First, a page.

LSU is reportedly out of the running for a top-10 talent.
Jeff Goodman of ESPN reported on Thursday night that Will Wade and staff are no longer pursuing Western Kentucky transfer Mitchell Robinson, a Louisiana native. Robinson was a consensus five-star recruit, rated No. 8 overall in the Class of 2017, according to Rivals.
He had signed to play at Western Kentucky and was on campus earlier this summer before leaving the program and school in late July. Several weeks prior, Western Kentucky assistant coach — and Robinson’s godfather — Shammond Williams resigned from his position.
The 7-foot McDonald’s All-American is set to visit Kansas this weekend, according to multiple reports. Because he enrolled in a session of summer courses at Western Kentucky he will likely need a waiver in order to compete this season. Skipping college altogether and playing professionally overseas is also a course of action for Robinson, who is projected to be a first round pick in the 2018 NBA Draft.
Kansas’ already thin frontline took a hit Wednesday night when it came to light that Jack Whitman will not suit up for the Jayhawks.
Whitman, a transfer from William & Mary, will leave the Kansas program, according to multiple reports.
The 6-foot-9 forward averaged 10.1 points and 5.4 rebounds per game last season for the Tribe before deciding to graduate transfer, committing to the Jayhawks in May.
“I know I can play with these guys, contribute and help us win games this year,” Whitman told the Kansas City Star last month.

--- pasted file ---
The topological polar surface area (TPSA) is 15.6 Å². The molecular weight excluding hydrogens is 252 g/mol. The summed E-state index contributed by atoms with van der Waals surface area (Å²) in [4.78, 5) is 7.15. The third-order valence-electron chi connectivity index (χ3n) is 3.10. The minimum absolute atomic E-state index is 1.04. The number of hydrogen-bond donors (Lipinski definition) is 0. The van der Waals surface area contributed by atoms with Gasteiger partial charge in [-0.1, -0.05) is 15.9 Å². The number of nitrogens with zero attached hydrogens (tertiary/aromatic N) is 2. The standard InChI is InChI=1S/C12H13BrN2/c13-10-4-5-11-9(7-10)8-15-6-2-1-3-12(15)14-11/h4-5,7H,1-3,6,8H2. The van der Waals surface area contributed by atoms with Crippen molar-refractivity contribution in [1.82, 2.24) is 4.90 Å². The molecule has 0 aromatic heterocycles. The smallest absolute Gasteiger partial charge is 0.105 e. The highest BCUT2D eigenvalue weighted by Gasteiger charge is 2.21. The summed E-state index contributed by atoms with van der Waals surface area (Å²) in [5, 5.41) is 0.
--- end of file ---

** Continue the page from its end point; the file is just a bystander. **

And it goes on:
Instead, the Jayhawks will have to make due with a frontcourt that will be lacking much depth. Udoka Azubuike is back after missing most of last year with an injury while Billy Preston and Mitch Lightfoot will also be expected to be contributors. Whitman wasn’t expected to put up huge numbers for the Jayhawks, but his departure does leave them vulnerable should injury or foul trouble find the Kansas big men at some point.
As the KC Star points out, though, Kansas is in contention to land top recruit Marvin Bagley, who is considering classifying to 2017, a class in which Kansas now has an open scholarship that could conceivably go to the 6-foot-10 five-star prospect.
The Border War between Kansas and Missouri has not been played since the Tigers left the Big 12 for greener football pastures in the SEC in 2012.
Missouri athletic director Jim Sterk wants the rivalry to be renewed. Kansas head coach Bill Self has deflected those questions, previously stating, “… that’s a decision that will be made at a university level, not just at a basketball level.”
On Thursday, former Missouri Chancellor R. Bowen Loftin blamed the Self and his “big ego” for not restarting the Border War, stating that an offer was on the table for a football game between the Tigers and Jayhawks to be played at Arrowhead Stadium.